Disclosure: CNBC owns the exclusive off-network cable rights to "Shark Tank," which features Mark Cuban as a panelist.
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Mark  Cuban  owns  just  a  handful  of  stocks  and  'a  whole  lot  cash  "I'm  down  to  maybe  four  dividend-owning  stocks_  two  shorts_  Amazon  AMZN  Netflix  ntflx  _"  billionaire  says.  NeedsEditing 
august 2018 by neerajsinghvns
These 9 Dividend Stocks Are About to Soar — Thanks to Donald Trump
These 9 Dividend Stocks Are About to Soar — Thanks to Donald Trump
August 13, 2018, 12:26 PM EDT
There’s a lot uncertainty in today’s market, but one thing is guaranteed. It’s as sure as the sun rising again tomorrow … The new tax reform law is about to cause an avalanche of money to rush into a very specific kind of investment in the weeks and months ahead — dividends.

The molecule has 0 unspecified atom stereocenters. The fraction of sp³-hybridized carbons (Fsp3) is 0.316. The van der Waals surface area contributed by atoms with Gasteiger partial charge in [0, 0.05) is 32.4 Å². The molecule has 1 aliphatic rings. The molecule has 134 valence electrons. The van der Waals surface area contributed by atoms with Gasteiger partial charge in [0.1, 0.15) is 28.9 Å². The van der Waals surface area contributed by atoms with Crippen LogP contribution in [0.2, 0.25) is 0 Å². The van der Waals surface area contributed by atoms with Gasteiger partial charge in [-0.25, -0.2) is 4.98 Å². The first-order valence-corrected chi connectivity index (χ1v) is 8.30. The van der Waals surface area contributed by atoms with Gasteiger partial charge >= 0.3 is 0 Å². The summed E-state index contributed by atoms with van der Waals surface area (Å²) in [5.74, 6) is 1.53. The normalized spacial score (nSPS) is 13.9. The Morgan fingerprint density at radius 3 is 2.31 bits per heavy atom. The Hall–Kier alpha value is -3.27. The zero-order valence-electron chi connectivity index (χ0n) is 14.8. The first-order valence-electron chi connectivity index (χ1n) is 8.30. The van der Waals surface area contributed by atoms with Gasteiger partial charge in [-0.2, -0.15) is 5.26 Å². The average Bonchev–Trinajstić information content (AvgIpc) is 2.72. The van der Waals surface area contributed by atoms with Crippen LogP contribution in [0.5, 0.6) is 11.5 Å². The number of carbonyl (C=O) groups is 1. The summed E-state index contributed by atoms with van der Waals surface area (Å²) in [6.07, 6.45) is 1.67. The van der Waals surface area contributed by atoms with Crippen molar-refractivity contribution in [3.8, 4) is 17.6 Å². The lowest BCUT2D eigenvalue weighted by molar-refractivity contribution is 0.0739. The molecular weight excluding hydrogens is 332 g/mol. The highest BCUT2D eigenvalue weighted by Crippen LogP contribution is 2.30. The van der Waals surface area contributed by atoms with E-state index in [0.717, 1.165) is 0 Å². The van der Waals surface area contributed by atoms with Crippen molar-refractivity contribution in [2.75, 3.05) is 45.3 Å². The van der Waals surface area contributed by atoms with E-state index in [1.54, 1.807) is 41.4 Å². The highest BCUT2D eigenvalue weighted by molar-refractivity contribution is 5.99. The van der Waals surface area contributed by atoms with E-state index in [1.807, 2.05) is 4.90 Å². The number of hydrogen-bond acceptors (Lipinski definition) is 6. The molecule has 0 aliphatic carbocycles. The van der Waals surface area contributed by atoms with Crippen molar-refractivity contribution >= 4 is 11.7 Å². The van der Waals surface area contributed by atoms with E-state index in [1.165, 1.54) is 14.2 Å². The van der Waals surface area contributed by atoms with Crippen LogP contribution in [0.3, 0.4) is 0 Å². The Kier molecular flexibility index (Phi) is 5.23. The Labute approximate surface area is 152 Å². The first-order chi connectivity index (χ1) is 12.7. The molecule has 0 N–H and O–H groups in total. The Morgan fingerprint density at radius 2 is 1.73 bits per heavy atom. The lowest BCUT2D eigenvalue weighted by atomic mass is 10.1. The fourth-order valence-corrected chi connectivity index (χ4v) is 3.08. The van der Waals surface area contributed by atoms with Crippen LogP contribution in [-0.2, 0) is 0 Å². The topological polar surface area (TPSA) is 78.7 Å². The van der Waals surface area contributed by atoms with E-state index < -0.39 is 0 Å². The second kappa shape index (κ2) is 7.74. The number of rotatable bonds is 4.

As you probably know, the new tax law slashed the corporate tax rate from 35% to 21%.
According to Forbes, the corporate tax cut will save U.S. corporations $600 billion in taxes over the next decade. That’s $600 billion not going to Uncle Sam that companies will now put to use elsewhere.
InvestorPlace - Stock Market News, Stock Advice & Trading Tips
That’s a lot of money, but it’s not even the biggest piece of the big tax reform cash avalanche that’s coming.
According to the Citizens for Tax Justice, the total amount currently being stashed overseas by Fortune 500 companies in order to avoid paying U.S. corporate taxes tops $2.6 TRILLION!